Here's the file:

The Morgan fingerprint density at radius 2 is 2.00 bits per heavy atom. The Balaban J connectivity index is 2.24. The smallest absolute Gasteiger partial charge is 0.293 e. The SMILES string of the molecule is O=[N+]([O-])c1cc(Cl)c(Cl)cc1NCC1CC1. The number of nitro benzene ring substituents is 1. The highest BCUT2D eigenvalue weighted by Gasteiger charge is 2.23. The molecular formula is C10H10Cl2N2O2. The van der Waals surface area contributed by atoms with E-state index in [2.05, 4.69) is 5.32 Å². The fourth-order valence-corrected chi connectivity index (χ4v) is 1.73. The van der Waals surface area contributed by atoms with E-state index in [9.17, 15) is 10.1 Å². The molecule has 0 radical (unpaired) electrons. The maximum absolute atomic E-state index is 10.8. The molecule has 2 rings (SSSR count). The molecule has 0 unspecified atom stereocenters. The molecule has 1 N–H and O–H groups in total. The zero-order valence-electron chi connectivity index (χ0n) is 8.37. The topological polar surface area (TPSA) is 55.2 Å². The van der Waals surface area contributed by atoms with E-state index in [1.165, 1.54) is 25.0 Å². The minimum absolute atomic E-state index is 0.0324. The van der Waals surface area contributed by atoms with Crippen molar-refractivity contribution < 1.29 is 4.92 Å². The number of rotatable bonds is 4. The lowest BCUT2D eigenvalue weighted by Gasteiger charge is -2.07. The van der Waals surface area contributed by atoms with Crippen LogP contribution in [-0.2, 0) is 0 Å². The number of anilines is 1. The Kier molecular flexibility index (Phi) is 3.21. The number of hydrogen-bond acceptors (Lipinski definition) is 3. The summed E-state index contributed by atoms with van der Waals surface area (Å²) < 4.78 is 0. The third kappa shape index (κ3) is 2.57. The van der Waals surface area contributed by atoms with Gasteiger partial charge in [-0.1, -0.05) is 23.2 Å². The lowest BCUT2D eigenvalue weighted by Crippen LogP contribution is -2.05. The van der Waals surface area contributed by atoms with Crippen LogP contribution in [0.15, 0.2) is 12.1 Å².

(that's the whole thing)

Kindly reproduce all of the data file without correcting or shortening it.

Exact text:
The Morgan fingerprint density at radius 2 is 2.00 bits per heavy atom. The Balaban J connectivity index is 2.24. The smallest absolute Gasteiger partial charge is 0.293 e. The SMILES string of the molecule is O=[N+]([O-])c1cc(Cl)c(Cl)cc1NCC1CC1. The number of nitro benzene ring substituents is 1. The highest BCUT2D eigenvalue weighted by Gasteiger charge is 2.23. The molecular formula is C10H10Cl2N2O2. The van der Waals surface area contributed by atoms with E-state index in [2.05, 4.69) is 5.32 Å². The fourth-order valence-corrected chi connectivity index (χ4v) is 1.73. The van der Waals surface area contributed by atoms with E-state index in [9.17, 15) is 10.1 Å². The molecule has 0 radical (unpaired) electrons. The maximum absolute atomic E-state index is 10.8. The molecule has 2 rings (SSSR count). The molecule has 0 unspecified atom stereocenters. The molecule has 1 N–H and O–H groups in total. The zero-order valence-electron chi connectivity index (χ0n) is 8.37. The topological polar surface area (TPSA) is 55.2 Å². The van der Waals surface area contributed by atoms with E-state index in [1.165, 1.54) is 25.0 Å². The minimum absolute atomic E-state index is 0.0324. The van der Waals surface area contributed by atoms with Crippen molar-refractivity contribution < 1.29 is 4.92 Å². The number of rotatable bonds is 4. The lowest BCUT2D eigenvalue weighted by Gasteiger charge is -2.07. The van der Waals surface area contributed by atoms with Crippen LogP contribution in [-0.2, 0) is 0 Å². The number of anilines is 1. The Kier molecular flexibility index (Phi) is 3.21. The number of hydrogen-bond acceptors (Lipinski definition) is 3. The summed E-state index contributed by atoms with van der Waals surface area (Å²) < 4.78 is 0. The third kappa shape index (κ3) is 2.57. The van der Waals surface area contributed by atoms with Gasteiger partial charge in [-0.1, -0.05) is 23.2 Å². The lowest BCUT2D eigenvalue weighted by Crippen LogP contribution is -2.05. The van der Waals surface area contributed by atoms with Crippen LogP contribution in [0.15, 0.2) is 12.1 Å².